How Not To Run A Railway, Or An Education System

This morning’s 3D Eye post was going to be about the momentous fortnight it’s been for education in England – starting with Simon Jenkins’ “Devastating Critique” of our education system  in which he details the collapse of educational progressivism in the 1980s and its replacement by “teaching to the test”:

“They teach what they think will train a mind, not educate a citizen.”

However, reflecting on training, and trains, we arrived at these news headlines today:

London Midland trains cancelled over staff shortages

More than 30 trains in and out of Birmingham have been cancelled because of a shortage of drivers.

More than 400 trains cancelled due to driver shortages

Not only can we NOT make trains run on time in England, we can’t make some of them run AT ALL! This is truly staggering. So privatisation was a REALLY good idea! Out with all those hopeless and inefficient British Rail people who lacked proper 20th century management skills, and in with the privatised companies and their whizz-kid high-tech managers who were going to transform rail travel in Britain. Well they’ve certainly done that.

The Telegraph’s article, written by Julie Henry, goes on to say this:

London Midland has blamed a “shortfall of qualified drivers” for a series of cancellations that have affected routes from the capital to major cities in the West Midlands and services around the Midlands.

So London Midland “BLAME” a shortfall of qualified drivers – as if this shortfall is some kind of “Act of God”. They do NOT blame themselves for being a hopeless bunch of business people who haven’t a clue how to recruit, reward, train, retain and manage their train drivers.

This is an appalling situation. Rail travel in England is more popular than ever – in spite of the very high cost of using the rail system. I remember well when I was a boy that becoming a train driver was seen as an amazingly exciting and fulfilling thing to do. Who EVER thought that we’d one day see a situation where there were not too many people wanting to drive trains but too FEW?

Or is this really the case? Might there be plenty of people willing to be train drivers providing they are paid decent wages – a proper wage for the very demanding and responsible job they do – and providing the rail companies have a decent system for recruiting and training their drivers? Or do the train companies think that train driving ought to be taught within the National Curriculum?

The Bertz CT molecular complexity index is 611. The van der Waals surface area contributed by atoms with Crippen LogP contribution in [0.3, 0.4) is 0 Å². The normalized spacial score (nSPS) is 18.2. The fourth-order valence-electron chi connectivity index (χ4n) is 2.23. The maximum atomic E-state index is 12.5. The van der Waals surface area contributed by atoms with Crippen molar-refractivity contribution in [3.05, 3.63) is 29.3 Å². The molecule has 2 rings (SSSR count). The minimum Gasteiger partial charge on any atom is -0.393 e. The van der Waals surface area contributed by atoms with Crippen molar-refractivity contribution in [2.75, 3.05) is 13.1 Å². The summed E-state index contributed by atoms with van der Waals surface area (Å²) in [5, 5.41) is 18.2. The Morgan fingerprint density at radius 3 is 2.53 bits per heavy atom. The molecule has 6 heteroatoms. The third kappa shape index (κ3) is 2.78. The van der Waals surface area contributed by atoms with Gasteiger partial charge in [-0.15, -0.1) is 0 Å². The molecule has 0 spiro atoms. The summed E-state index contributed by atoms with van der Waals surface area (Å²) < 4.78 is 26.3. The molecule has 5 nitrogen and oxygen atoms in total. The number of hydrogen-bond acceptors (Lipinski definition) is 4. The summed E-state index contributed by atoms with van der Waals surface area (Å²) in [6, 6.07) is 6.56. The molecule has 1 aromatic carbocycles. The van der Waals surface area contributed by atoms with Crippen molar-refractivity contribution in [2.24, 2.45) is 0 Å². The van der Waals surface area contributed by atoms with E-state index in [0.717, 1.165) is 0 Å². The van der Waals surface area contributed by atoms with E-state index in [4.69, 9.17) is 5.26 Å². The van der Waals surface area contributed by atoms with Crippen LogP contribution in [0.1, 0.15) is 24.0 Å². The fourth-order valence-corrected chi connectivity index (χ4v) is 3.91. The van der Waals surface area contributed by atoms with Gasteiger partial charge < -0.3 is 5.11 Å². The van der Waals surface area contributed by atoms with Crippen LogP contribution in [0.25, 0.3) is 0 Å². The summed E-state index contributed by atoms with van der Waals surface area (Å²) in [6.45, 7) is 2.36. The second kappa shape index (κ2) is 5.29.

Ms Henry’s article goes on to say,

On Saturday the company announced it would have to cancel 58 services and terminate a further 37 train journey’s early due to the shortages. [“journey’s”? Carrot’s? Potato’s?]

All around us we see examples of incompetence and mediocrity. Politicians bang on about the need to educate people for the “knowledge economy”, and yet thanks to our politicians we’re living in a country that can’t even keep certain trains running AT ALL – let alone on time.

OK – so I’m a grumpy old man who reckons that the country’s going to pot, that things are getting worse, that schools are not what they used to be – but this is serious and this happens to be TRUE.

Inequality is increasing. The banking system is still in a state of collapse. The economy is still flatlining, if not shrinking. Our political system is disfunctional. Our education system fails to educate, in any true sense of the word. We train children to pass tests – we don’t set out to educate children and all their multiple intelligences – to produce independent, creative, enthusiastic, problem-solving, lifelong learners who read and learn for pleasure every day of their lives, who are high in personal, social and spiritual intelligence, who are properly emotionally literate.

It doesn’t have to be this way. This is an English problem. Other countries do things differently. Scotland and Wales certainly want to do things differently.

The good news this week is that, as we reported on this blog yesterday, school leaders in England are coming together online and also physically to create a forum, or ’round table’ if you will, for discussion about the real issues in education, and to propose urgently-needed changes to the way we run education in England.

Let’s recall and remember these wise words of Simon Jenkins:

Schools seem terrified of experimenting with new teaching methods or radical subjects. The academic terrorism of tests and league tables has made Gradgrind’s rote-learning seem almost liberal. The British are adept reformers of institutions, in health, education, the law, even banking. They are dreadful at reforming what institutions do.


Please see our list of previous 3D Eye blog posts which deal with these issues – which we appended to our post on the Simon Jenkins article:

Related articles

About 3D Eye

Gary Foskett and Clare Blackhall are educationalists, writers and consultants. We work with schools and other organisations who share our vision of how schools, businesses, etc should work in the 21st Century. We also run courses and contribute to conferences - speaking about our three dimensional model of intelligences and how schools, colleges and universities can develop the full potential of all their staff and students. We also offer consultancy for businesses and public sector organisations to support staff training and organisational change and development. For more detailed information read our blog at or see our website at
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